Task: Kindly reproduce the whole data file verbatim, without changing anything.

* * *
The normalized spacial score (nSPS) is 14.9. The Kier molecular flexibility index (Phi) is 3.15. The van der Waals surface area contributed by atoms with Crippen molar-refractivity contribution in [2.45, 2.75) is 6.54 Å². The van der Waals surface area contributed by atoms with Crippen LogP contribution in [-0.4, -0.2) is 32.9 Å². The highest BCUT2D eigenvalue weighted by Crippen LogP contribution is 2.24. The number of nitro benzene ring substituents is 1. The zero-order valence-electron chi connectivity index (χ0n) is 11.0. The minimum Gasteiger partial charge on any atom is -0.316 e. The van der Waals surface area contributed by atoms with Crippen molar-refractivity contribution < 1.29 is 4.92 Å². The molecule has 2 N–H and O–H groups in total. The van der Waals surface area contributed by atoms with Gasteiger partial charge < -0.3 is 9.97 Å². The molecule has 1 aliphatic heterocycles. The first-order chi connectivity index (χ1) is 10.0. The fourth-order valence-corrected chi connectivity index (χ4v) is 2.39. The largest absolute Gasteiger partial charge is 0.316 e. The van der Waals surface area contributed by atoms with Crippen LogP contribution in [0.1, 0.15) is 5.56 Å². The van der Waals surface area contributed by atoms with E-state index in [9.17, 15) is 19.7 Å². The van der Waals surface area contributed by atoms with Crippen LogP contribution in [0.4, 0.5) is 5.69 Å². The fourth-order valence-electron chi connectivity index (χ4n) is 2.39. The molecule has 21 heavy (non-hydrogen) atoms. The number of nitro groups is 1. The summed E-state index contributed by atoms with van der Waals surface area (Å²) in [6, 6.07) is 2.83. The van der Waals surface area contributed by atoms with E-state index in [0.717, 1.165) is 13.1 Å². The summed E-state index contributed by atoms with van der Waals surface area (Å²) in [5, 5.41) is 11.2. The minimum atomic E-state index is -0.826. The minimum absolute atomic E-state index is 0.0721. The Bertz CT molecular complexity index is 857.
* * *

The normalized spacial score (nSPS) is 14.9. The Kier molecular flexibility index (Phi) is 3.15. The van der Waals surface area contributed by atoms with Crippen molar-refractivity contribution in [2.45, 2.75) is 6.54 Å². The van der Waals surface area contributed by atoms with Crippen LogP contribution in [-0.4, -0.2) is 32.9 Å². The highest BCUT2D eigenvalue weighted by Crippen LogP contribution is 2.24. The number of nitro benzene ring substituents is 1. The zero-order valence-electron chi connectivity index (χ0n) is 11.0. The minimum Gasteiger partial charge on any atom is -0.316 e. The van der Waals surface area contributed by atoms with Crippen molar-refractivity contribution < 1.29 is 4.92 Å². The molecule has 2 N–H and O–H groups in total. The van der Waals surface area contributed by atoms with Gasteiger partial charge < -0.3 is 9.97 Å². The molecule has 1 aliphatic heterocycles. The first-order chi connectivity index (χ1) is 10.0. The fourth-order valence-corrected chi connectivity index (χ4v) is 2.39. The largest absolute Gasteiger partial charge is 0.316 e. The van der Waals surface area contributed by atoms with Crippen LogP contribution in [0.1, 0.15) is 5.56 Å². The van der Waals surface area contributed by atoms with E-state index in [9.17, 15) is 19.7 Å². The van der Waals surface area contributed by atoms with Crippen LogP contribution in [0.4, 0.5) is 5.69 Å². The fourth-order valence-electron chi connectivity index (χ4n) is 2.39. The molecule has 21 heavy (non-hydrogen) atoms. The number of nitro groups is 1. The summed E-state index contributed by atoms with van der Waals surface area (Å²) in [6, 6.07) is 2.83. The van der Waals surface area contributed by atoms with E-state index in [0.717, 1.165) is 13.1 Å². The summed E-state index contributed by atoms with van der Waals surface area (Å²) in [5, 5.41) is 11.2. The minimum atomic E-state index is -0.826. The minimum absolute atomic E-state index is 0.0721. The Bertz CT molecular complexity index is 857.